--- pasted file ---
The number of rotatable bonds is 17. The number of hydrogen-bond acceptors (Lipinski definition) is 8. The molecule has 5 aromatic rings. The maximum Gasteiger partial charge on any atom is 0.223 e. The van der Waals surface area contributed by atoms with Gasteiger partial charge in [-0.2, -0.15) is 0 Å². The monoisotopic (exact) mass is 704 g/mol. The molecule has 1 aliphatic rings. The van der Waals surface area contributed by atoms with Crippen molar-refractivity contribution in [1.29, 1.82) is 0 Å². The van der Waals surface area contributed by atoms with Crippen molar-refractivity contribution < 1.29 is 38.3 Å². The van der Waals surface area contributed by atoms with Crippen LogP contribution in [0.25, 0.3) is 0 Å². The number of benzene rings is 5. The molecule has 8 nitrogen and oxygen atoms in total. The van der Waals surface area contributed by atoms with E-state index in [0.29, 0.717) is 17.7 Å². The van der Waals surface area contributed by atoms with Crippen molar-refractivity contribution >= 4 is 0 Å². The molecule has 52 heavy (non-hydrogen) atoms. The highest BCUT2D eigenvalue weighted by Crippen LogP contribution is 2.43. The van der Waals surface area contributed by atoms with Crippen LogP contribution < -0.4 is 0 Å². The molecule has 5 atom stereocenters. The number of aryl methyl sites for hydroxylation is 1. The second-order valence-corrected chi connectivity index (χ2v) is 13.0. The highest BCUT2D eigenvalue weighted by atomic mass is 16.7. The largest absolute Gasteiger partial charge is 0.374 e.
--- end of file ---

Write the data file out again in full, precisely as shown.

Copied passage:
The number of rotatable bonds is 17. The number of hydrogen-bond acceptors (Lipinski definition) is 8. The molecule has 5 aromatic rings. The maximum Gasteiger partial charge on any atom is 0.223 e. The van der Waals surface area contributed by atoms with Gasteiger partial charge in [-0.2, -0.15) is 0 Å². The monoisotopic (exact) mass is 704 g/mol. The molecule has 1 aliphatic rings. The van der Waals surface area contributed by atoms with Crippen molar-refractivity contribution in [1.29, 1.82) is 0 Å². The van der Waals surface area contributed by atoms with Crippen molar-refractivity contribution < 1.29 is 38.3 Å². The van der Waals surface area contributed by atoms with Crippen LogP contribution in [0.25, 0.3) is 0 Å². The number of benzene rings is 5. The molecule has 8 nitrogen and oxygen atoms in total. The van der Waals surface area contributed by atoms with E-state index in [0.29, 0.717) is 17.7 Å². The van der Waals surface area contributed by atoms with Crippen molar-refractivity contribution >= 4 is 0 Å². The molecule has 52 heavy (non-hydrogen) atoms. The highest BCUT2D eigenvalue weighted by Crippen LogP contribution is 2.43. The van der Waals surface area contributed by atoms with Crippen LogP contribution < -0.4 is 0 Å². The molecule has 5 atom stereocenters. The number of aryl methyl sites for hydroxylation is 1. The second-order valence-corrected chi connectivity index (χ2v) is 13.0. The highest BCUT2D eigenvalue weighted by atomic mass is 16.7. The largest absolute Gasteiger partial charge is 0.374 e.